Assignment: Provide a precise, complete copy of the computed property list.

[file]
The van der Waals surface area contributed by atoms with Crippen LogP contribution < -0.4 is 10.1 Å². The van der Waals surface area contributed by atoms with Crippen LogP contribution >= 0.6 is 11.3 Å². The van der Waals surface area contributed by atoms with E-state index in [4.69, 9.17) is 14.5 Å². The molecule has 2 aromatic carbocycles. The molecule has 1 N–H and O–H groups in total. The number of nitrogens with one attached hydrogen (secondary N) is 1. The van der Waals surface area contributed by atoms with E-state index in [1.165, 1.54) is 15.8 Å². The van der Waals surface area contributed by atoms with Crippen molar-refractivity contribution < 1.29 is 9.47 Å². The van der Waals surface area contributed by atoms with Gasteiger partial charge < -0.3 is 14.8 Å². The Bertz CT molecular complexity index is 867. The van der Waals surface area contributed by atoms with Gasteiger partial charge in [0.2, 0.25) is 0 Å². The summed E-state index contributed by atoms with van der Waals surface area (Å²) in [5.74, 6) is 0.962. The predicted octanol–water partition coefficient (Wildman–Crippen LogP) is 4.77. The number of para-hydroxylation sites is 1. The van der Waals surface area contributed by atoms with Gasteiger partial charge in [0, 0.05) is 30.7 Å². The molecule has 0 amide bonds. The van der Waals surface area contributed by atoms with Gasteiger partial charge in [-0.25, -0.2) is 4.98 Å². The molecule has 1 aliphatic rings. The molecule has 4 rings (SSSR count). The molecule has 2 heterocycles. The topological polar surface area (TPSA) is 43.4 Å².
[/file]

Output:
The van der Waals surface area contributed by atoms with Crippen LogP contribution < -0.4 is 10.1 Å². The van der Waals surface area contributed by atoms with Crippen LogP contribution >= 0.6 is 11.3 Å². The van der Waals surface area contributed by atoms with E-state index in [4.69, 9.17) is 14.5 Å². The molecule has 2 aromatic carbocycles. The molecule has 1 N–H and O–H groups in total. The number of nitrogens with one attached hydrogen (secondary N) is 1. The van der Waals surface area contributed by atoms with E-state index in [1.165, 1.54) is 15.8 Å². The van der Waals surface area contributed by atoms with Crippen molar-refractivity contribution < 1.29 is 9.47 Å². The van der Waals surface area contributed by atoms with Gasteiger partial charge < -0.3 is 14.8 Å². The Bertz CT molecular complexity index is 867. The van der Waals surface area contributed by atoms with Gasteiger partial charge in [0.2, 0.25) is 0 Å². The summed E-state index contributed by atoms with van der Waals surface area (Å²) in [5.74, 6) is 0.962. The predicted octanol–water partition coefficient (Wildman–Crippen LogP) is 4.77. The number of para-hydroxylation sites is 1. The van der Waals surface area contributed by atoms with Gasteiger partial charge in [0, 0.05) is 30.7 Å². The molecule has 0 amide bonds. The van der Waals surface area contributed by atoms with Gasteiger partial charge in [-0.25, -0.2) is 4.98 Å². The molecule has 1 aliphatic rings. The molecule has 4 rings (SSSR count). The molecule has 2 heterocycles. The topological polar surface area (TPSA) is 43.4 Å².